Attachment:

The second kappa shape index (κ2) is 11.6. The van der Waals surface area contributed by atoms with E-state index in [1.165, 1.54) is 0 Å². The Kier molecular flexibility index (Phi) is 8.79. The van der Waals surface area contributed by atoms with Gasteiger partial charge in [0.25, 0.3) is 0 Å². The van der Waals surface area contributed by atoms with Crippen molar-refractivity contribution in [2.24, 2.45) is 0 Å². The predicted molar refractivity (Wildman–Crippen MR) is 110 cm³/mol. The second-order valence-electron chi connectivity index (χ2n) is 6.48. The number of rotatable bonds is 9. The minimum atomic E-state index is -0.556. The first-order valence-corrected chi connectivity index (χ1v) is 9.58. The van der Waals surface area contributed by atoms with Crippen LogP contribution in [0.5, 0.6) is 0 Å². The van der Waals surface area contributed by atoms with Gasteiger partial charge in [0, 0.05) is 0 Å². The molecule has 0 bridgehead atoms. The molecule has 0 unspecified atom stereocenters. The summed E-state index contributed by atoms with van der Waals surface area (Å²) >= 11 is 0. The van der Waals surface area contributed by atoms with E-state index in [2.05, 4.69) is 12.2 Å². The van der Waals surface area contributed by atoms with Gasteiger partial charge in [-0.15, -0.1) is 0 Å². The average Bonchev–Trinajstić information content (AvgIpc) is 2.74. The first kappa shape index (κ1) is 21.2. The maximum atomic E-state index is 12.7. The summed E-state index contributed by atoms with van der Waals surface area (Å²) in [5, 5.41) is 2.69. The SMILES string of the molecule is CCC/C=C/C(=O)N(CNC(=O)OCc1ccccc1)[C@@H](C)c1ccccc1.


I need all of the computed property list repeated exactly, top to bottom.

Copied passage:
The second kappa shape index (κ2) is 11.6. The van der Waals surface area contributed by atoms with E-state index in [1.165, 1.54) is 0 Å². The Kier molecular flexibility index (Phi) is 8.79. The van der Waals surface area contributed by atoms with Gasteiger partial charge in [0.25, 0.3) is 0 Å². The van der Waals surface area contributed by atoms with Crippen molar-refractivity contribution in [2.24, 2.45) is 0 Å². The predicted molar refractivity (Wildman–Crippen MR) is 110 cm³/mol. The second-order valence-electron chi connectivity index (χ2n) is 6.48. The number of rotatable bonds is 9. The minimum atomic E-state index is -0.556. The first-order valence-corrected chi connectivity index (χ1v) is 9.58. The van der Waals surface area contributed by atoms with Crippen LogP contribution in [0.5, 0.6) is 0 Å². The van der Waals surface area contributed by atoms with Gasteiger partial charge in [0, 0.05) is 0 Å². The molecule has 0 bridgehead atoms. The molecule has 0 unspecified atom stereocenters. The summed E-state index contributed by atoms with van der Waals surface area (Å²) >= 11 is 0. The van der Waals surface area contributed by atoms with E-state index in [2.05, 4.69) is 12.2 Å². The van der Waals surface area contributed by atoms with Gasteiger partial charge in [-0.15, -0.1) is 0 Å². The average Bonchev–Trinajstić information content (AvgIpc) is 2.74. The first kappa shape index (κ1) is 21.2. The maximum atomic E-state index is 12.7. The summed E-state index contributed by atoms with van der Waals surface area (Å²) in [5, 5.41) is 2.69. The SMILES string of the molecule is CCC/C=C/C(=O)N(CNC(=O)OCc1ccccc1)[C@@H](C)c1ccccc1.